3502_06_sept21_LG

3502_06_sept21_LG - Chem 3502/4502 Physical Chemistry...

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Chem 3502/4502 Physical Chemistry II (Quantum Mechanics) 3 Credits Fall Semester 2009 Laura Gagliardi Lecture 6, September 21, 2006 Solved Homework We are given that A " = a " and A * " = a " where a is a real number. As both A " and A * " are equal to the same thing, they must be equal to one another, i.e., A " = A * " . If we multiply each on the left and integrate, we have " * A " ( ) dr #\$ \$ % = " * A * " ( ) dr #\$ \$ % which is the first equality that we are tasked to prove. If we take the complex conjugate of both sides we have " * A " ( ) dr #\$ \$ % [ ] * = " * A * " ( ) dr #\$ \$ % [ ] * which is the last equality that we are asked to prove. To prove the central equality, let us simply evaluate the relevant integrals, thus " * A * " ( ) dr #\$ \$ % = " * a " ( ) dr #\$ \$ % = a " * " dr #\$ \$ % = a " 2 and " * A " ( ) dr #\$ \$ % [ ] * = " * a " ( ) dr #\$ \$ % [ ] * = a " * " dr #\$ \$ % [ ] * = a " 2 [ ] * but a is a real number, and the square modulus of a wave function is also a real number, so it must be true that a " 2 [ ] * = a " 2 Q.E.D.

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6-2 Stationary States Recall that the general solution to the time-dependent Schrödinger equation is the superposition-of-states wave packet defined by ! x , y , z , t ( ) = c n " n n = 1 # \$ x , y , z ( ) e % iE n t / h (6-1) Let us consider what is required for the probability density at any position in space not to be varying with time. That is, the system is “stationary” or in a “stationary state”. The probability density at a particular position is ! * x , y , z , t ( ) ! x , y , z , t ( ) = c m * " m * m = 1 # \$ x , y , z ( ) e iE m t / h c n " n n = 1 # \$ x , y , z ( ) e % iE n t / h = c m * c n " m * x , y , z ( ) " n x , y , z ( ) e iE m t / h e % iE n t / h m , n = 1 # \$ = c i 2 " i * x , y , z ( ) " i x , y , z ( ) i = 1 # \$ + c m * c n " m * x , y , z ( ) " n x , y , z ( ) e i E m % E n ( ) t / h m & n # \$ (6-2) Notice that we are not integrating over all space here, we are only asking about a particular position, so the various terms in the second sum of the bottom equality are not necessarily zero. It is these terms that include a time dependence, so for a system to have a stationary probability density, we must find a way to make every term in the second sum equal to zero. There is only one way to do this (unless all states are degenerate): every value of { c } must be zero except for a single one. That is ! x , y , z , t ( ) = c j " j x , y , z ( ) e # iE j t / h (6-3) Since both the time-dependent and time-independent wave functions are normalized over all space, note that ! x , y , z , t ( ) ! x , y , z , t ( ) = j " j x , y , z ( ) e # iE j t / h c j " j x , y , z ( ) e # iE j t / h = c j * e iE j t / h c j e # iE j t / h " j x , y , z ( ) " j x , y , z ( ) = c j 2 (6-4) Thus, the square modulus of c j must be one (since Ψ is normalized).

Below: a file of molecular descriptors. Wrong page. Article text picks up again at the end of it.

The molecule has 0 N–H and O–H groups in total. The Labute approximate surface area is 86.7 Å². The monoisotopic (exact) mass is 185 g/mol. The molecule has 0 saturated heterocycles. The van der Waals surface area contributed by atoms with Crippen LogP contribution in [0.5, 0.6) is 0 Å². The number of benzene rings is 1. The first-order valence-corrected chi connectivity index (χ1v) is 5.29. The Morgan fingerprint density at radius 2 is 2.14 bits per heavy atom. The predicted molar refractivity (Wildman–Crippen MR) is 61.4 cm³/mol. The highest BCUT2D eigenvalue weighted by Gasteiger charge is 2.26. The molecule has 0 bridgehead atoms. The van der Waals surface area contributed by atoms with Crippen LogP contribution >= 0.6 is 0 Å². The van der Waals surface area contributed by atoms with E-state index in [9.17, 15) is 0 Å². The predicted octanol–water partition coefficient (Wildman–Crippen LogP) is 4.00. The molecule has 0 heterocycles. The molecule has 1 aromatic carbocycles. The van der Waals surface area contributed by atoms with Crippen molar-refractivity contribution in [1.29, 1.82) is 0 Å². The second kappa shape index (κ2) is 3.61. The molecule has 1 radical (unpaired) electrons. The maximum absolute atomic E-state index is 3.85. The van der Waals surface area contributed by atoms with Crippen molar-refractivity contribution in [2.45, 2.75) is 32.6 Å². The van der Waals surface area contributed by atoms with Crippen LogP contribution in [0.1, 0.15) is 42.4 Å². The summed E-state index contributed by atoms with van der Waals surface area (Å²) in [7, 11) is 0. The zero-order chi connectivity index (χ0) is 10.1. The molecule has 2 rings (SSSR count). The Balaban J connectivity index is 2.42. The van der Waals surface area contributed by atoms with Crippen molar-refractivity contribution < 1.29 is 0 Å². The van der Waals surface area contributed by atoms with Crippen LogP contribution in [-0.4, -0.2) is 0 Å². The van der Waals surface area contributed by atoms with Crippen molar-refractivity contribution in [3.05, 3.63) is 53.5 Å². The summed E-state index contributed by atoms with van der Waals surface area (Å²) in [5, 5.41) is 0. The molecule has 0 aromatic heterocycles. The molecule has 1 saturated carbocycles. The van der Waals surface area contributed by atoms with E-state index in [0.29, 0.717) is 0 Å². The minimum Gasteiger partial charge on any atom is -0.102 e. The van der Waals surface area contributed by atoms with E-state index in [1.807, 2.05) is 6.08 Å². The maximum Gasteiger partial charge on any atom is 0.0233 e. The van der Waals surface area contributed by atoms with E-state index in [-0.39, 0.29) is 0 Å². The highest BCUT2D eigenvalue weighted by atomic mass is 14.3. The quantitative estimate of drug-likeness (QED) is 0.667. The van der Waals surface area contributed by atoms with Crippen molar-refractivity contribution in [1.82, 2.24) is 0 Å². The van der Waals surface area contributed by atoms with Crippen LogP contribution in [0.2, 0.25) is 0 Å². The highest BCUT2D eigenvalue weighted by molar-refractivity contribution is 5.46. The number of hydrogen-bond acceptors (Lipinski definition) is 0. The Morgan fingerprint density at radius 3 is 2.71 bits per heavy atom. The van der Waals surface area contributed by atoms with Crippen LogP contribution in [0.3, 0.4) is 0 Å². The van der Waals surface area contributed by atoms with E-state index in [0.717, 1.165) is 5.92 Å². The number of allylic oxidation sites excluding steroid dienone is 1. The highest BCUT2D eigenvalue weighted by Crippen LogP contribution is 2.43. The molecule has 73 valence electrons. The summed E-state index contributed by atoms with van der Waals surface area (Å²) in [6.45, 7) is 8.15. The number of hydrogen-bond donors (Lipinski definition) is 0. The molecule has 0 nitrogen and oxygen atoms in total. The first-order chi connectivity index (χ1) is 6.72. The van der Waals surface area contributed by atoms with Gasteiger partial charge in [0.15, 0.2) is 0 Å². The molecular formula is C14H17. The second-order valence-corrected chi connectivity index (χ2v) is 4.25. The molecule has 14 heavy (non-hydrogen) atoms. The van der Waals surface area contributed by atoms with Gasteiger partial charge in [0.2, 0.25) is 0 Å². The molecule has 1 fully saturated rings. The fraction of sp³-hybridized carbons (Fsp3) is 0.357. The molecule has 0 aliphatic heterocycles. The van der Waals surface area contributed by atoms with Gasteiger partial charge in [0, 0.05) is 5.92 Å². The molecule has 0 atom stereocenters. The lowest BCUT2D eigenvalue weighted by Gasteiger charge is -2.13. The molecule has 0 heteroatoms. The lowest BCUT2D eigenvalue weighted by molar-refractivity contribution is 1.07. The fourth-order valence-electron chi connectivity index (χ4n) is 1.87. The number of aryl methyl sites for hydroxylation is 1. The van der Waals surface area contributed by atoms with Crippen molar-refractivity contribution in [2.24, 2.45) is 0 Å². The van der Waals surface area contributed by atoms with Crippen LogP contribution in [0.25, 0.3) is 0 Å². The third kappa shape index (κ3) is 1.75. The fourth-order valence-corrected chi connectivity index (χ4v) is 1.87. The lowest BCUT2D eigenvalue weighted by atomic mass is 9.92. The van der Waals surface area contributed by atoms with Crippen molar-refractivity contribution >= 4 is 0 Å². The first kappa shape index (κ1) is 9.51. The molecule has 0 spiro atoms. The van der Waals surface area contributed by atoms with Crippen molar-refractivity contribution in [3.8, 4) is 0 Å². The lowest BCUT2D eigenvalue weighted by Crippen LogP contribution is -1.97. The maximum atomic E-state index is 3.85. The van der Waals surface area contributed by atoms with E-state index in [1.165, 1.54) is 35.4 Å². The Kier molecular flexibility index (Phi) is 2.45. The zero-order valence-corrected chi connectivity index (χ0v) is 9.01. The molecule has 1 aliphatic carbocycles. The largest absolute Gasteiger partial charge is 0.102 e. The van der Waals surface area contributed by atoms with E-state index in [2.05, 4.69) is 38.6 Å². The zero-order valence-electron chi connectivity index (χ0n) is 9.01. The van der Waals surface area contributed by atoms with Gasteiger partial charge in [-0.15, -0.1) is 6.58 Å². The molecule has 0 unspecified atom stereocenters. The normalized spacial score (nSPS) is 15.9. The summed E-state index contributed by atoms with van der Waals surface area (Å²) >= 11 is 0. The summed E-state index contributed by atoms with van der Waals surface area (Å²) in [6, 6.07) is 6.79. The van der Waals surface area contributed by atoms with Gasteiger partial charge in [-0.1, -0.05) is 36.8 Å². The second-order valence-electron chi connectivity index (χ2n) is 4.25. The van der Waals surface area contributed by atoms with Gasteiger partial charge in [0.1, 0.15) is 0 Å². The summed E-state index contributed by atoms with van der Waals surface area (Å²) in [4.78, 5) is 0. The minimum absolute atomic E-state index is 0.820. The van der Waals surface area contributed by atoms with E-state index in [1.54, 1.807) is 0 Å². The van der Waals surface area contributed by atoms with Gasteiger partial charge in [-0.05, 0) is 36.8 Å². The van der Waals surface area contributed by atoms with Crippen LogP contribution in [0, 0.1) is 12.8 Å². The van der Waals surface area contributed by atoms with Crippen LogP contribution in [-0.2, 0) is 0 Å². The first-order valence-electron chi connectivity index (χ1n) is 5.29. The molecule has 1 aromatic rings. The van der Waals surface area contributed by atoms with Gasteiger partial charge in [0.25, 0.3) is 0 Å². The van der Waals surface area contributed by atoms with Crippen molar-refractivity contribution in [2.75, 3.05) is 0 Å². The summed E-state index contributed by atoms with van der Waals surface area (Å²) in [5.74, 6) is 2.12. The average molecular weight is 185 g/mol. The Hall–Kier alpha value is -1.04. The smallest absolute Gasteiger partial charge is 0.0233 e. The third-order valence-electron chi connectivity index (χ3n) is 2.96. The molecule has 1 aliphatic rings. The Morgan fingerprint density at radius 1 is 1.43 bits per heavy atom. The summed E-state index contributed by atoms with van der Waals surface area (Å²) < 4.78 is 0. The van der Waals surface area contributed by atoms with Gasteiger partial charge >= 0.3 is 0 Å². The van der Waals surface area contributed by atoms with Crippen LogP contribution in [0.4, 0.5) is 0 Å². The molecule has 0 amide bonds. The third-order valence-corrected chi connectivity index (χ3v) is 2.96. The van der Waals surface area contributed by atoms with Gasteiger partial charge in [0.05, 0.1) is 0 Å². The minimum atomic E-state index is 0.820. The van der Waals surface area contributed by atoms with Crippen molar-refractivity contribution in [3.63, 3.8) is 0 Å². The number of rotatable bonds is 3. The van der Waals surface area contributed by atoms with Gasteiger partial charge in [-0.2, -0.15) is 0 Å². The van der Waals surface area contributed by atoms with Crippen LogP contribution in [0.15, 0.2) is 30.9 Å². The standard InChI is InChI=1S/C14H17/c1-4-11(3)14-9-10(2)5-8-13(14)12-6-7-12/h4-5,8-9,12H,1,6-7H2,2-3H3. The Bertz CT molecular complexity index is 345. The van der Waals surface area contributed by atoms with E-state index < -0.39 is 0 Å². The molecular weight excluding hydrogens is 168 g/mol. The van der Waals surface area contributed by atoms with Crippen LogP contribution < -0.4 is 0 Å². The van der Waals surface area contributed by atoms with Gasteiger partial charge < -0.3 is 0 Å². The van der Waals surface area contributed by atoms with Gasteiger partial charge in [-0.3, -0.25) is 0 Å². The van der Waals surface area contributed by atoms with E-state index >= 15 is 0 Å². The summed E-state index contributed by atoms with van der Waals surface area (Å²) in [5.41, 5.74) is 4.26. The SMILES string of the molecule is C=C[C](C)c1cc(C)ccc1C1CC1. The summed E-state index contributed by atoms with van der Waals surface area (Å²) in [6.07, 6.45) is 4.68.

6-3 Now, for any operator that does not depend on time, notice that for a stationary state we have ! x , y , z , t ( ) A ! x , y , z , t ( ) = " j x , y , z ( ) e # iE j t / h A " j x , y , z ( ) e # iE j t / h = e iE j t / h e # iE j t / h j x , y , z ( ) A " j x , y , z ( ) = " j x , y , z ( ) A " j x , y , z ( ) (6-5) That is, for a stationary state we can work exclusively with the time- independent spatial wave functions. Operators In lecture 3 we discussed a few operators, but let us make a list here of many which will prove useful as we go on. The table on the next page provides names, symbols, and operations for the most common operators in both 1 and 3 dimensions. Note that momentum in a single dimension is still a vector quantity, but since there is only one dimension it is often denoted as the scalar “component” times the vector basis for the dimension (e.g., the i vector of Cartesian space). Thus the parenthetical notations for this

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3502_06_sept21_LG - Chem 3502/4502 Physical Chemistry...

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